Ideas of possible research projects to be pursued in the ISDP
In order to be offered a place as a research student in the ISDP, applicants have to submit a research proposal that outlines their proposed research. The university provides generic guidance on writing these proposals. (). The principle of the ISDP is that students develop their own research projects. However, experience shows that there are many applicants who are interested in doing a PhD in the area of social and ethical aspects of technology but who would appreciate guidance on suitable topics. For these individuals this list contains possible topics. They should be understood as inspirations that will need to be developed in more depth by the potential student, and which can be adapted and interpreted to enable them to fit more closely with the interests and background of the potential student.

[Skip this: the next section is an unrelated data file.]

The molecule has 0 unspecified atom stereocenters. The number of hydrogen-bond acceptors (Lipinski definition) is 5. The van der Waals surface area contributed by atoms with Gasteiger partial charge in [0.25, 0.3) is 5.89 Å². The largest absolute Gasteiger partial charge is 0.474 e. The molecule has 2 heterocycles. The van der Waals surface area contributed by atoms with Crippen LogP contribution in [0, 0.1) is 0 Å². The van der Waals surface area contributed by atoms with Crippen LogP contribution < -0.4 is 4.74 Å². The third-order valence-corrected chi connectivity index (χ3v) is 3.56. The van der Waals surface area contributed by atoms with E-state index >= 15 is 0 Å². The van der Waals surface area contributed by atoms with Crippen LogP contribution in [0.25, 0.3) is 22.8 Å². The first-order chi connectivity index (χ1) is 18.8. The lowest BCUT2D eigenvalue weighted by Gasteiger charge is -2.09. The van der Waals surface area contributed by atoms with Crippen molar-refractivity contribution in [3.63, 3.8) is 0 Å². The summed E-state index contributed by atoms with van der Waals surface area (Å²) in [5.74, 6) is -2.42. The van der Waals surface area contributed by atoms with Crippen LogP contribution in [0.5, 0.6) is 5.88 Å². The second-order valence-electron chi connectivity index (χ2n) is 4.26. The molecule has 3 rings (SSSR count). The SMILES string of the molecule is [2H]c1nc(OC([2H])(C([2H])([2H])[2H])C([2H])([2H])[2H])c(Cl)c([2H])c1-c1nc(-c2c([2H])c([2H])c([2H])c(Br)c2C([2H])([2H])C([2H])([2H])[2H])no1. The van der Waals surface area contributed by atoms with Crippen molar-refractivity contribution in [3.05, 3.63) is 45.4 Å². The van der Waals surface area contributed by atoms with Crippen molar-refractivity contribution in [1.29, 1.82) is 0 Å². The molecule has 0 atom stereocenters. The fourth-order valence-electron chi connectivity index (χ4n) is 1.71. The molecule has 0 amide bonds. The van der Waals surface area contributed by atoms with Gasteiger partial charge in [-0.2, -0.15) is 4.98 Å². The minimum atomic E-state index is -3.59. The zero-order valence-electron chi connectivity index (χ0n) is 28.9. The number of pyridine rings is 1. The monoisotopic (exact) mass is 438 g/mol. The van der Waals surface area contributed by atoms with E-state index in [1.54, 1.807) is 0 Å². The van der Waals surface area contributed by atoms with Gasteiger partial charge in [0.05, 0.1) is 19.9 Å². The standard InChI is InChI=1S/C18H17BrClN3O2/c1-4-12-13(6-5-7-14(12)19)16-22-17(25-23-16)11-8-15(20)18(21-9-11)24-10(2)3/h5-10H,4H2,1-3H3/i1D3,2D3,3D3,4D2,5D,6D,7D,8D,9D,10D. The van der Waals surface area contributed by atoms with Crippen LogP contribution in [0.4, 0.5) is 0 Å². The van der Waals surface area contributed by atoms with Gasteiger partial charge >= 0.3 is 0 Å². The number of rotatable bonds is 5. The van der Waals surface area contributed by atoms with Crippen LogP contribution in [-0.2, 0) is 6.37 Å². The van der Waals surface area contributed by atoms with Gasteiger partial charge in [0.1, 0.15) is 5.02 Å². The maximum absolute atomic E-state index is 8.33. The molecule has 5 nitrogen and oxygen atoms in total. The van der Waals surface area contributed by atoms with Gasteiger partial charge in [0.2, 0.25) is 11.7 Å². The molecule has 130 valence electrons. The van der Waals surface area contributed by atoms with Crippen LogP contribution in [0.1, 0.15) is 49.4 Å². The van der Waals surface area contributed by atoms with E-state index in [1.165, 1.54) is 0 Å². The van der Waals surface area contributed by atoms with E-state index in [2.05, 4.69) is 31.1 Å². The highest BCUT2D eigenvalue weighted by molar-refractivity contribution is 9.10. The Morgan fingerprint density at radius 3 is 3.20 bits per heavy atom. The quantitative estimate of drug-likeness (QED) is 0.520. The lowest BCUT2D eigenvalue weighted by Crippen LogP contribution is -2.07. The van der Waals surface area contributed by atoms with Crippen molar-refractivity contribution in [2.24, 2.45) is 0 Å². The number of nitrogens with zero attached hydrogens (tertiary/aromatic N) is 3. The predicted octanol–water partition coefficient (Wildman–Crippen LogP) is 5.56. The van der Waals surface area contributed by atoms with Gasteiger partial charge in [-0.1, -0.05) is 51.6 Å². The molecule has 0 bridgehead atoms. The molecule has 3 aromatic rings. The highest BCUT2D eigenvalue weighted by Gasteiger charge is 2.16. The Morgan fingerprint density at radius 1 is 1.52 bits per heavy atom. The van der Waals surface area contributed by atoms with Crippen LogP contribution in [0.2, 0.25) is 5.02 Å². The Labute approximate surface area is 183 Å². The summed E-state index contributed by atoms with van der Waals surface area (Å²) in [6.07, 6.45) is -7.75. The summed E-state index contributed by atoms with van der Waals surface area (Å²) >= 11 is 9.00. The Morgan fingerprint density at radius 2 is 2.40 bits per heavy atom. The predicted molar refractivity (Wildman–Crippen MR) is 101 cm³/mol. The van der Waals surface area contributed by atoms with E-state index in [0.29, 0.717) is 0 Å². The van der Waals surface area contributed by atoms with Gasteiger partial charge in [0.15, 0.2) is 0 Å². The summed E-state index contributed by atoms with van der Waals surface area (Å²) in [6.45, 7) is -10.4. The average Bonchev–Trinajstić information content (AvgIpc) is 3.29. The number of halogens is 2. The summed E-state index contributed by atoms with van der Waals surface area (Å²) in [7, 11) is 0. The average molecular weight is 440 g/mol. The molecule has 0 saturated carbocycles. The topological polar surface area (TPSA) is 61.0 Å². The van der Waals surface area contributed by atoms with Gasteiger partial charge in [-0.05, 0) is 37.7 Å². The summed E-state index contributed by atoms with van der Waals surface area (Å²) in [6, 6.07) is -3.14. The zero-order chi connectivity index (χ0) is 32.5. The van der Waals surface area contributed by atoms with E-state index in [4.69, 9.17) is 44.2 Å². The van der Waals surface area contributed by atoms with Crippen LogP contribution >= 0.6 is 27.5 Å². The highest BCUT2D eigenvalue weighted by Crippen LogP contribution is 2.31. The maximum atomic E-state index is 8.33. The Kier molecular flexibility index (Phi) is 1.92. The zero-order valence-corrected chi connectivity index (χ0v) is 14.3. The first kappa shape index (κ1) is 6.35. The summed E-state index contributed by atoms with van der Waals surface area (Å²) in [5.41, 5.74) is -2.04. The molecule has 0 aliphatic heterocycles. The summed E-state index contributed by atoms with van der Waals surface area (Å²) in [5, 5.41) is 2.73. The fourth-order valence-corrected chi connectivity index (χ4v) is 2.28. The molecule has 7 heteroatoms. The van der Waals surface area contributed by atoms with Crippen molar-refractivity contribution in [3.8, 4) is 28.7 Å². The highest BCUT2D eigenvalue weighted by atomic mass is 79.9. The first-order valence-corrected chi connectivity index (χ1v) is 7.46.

Networks of technology ethics
Ethics is often described as a way to see and problematise issues in technology. It is the basis of policy and regulation and an inspiration for personal and professional behaviour. This proposal would take a different and descriptive view of technology ethics. It would explore how the meaning of ethics is negotiated between the different stakeholder groups and what the mechanisms, translations and enrolments are that have taken place to lead to the current position. The project could take an Actor-Network Theory view of ethics and explore, for example, the development of technology ethics in the European Union.
Environmental concern into IT purchasing decisions